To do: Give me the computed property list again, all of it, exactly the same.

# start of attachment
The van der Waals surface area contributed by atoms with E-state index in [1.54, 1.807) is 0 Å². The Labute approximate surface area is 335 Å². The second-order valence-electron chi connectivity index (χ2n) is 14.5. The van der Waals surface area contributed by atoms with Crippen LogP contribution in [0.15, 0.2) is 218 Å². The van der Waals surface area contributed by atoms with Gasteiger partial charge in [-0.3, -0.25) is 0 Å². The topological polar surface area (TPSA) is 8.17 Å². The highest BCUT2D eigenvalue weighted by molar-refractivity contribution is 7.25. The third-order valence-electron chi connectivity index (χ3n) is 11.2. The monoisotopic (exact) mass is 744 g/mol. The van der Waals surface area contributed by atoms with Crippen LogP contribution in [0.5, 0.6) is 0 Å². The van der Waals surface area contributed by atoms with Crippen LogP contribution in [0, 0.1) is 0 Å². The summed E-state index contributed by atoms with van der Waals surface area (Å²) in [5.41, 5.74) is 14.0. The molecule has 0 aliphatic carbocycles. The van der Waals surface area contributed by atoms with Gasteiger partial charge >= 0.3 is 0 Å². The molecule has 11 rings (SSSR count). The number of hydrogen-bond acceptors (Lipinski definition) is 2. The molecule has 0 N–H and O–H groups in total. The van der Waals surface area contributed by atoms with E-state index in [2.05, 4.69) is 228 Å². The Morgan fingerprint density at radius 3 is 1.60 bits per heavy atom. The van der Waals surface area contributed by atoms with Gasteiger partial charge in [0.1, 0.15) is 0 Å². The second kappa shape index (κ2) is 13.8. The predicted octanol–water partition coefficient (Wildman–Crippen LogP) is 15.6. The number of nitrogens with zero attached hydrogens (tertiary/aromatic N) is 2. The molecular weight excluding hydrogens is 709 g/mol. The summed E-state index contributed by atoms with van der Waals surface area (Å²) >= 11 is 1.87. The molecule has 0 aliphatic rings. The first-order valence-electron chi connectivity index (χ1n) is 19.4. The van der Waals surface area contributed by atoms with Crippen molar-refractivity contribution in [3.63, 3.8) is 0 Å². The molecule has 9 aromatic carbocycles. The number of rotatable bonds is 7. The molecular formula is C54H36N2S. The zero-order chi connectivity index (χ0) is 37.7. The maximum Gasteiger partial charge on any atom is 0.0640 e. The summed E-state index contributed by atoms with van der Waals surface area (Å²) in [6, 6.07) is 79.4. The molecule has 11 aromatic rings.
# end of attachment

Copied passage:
The van der Waals surface area contributed by atoms with E-state index in [1.54, 1.807) is 0 Å². The Labute approximate surface area is 335 Å². The second-order valence-electron chi connectivity index (χ2n) is 14.5. The van der Waals surface area contributed by atoms with Crippen LogP contribution in [0.15, 0.2) is 218 Å². The van der Waals surface area contributed by atoms with Gasteiger partial charge in [-0.3, -0.25) is 0 Å². The topological polar surface area (TPSA) is 8.17 Å². The highest BCUT2D eigenvalue weighted by molar-refractivity contribution is 7.25. The third-order valence-electron chi connectivity index (χ3n) is 11.2. The monoisotopic (exact) mass is 744 g/mol. The van der Waals surface area contributed by atoms with Crippen LogP contribution in [0.5, 0.6) is 0 Å². The van der Waals surface area contributed by atoms with Crippen LogP contribution in [0, 0.1) is 0 Å². The summed E-state index contributed by atoms with van der Waals surface area (Å²) in [5.41, 5.74) is 14.0. The molecule has 0 aliphatic carbocycles. The van der Waals surface area contributed by atoms with Gasteiger partial charge >= 0.3 is 0 Å². The molecule has 11 rings (SSSR count). The number of hydrogen-bond acceptors (Lipinski definition) is 2. The molecule has 0 N–H and O–H groups in total. The van der Waals surface area contributed by atoms with E-state index in [2.05, 4.69) is 228 Å². The Morgan fingerprint density at radius 3 is 1.60 bits per heavy atom. The van der Waals surface area contributed by atoms with Gasteiger partial charge in [0.1, 0.15) is 0 Å². The second kappa shape index (κ2) is 13.8. The predicted octanol–water partition coefficient (Wildman–Crippen LogP) is 15.6. The number of nitrogens with zero attached hydrogens (tertiary/aromatic N) is 2. The molecular weight excluding hydrogens is 709 g/mol. The summed E-state index contributed by atoms with van der Waals surface area (Å²) >= 11 is 1.87. The molecule has 0 aliphatic rings. The first-order valence-electron chi connectivity index (χ1n) is 19.4. The van der Waals surface area contributed by atoms with Crippen molar-refractivity contribution in [3.63, 3.8) is 0 Å². The molecule has 9 aromatic carbocycles. The number of rotatable bonds is 7. The molecular formula is C54H36N2S. The zero-order chi connectivity index (χ0) is 37.7. The maximum Gasteiger partial charge on any atom is 0.0640 e. The summed E-state index contributed by atoms with van der Waals surface area (Å²) in [6, 6.07) is 79.4. The molecule has 11 aromatic rings.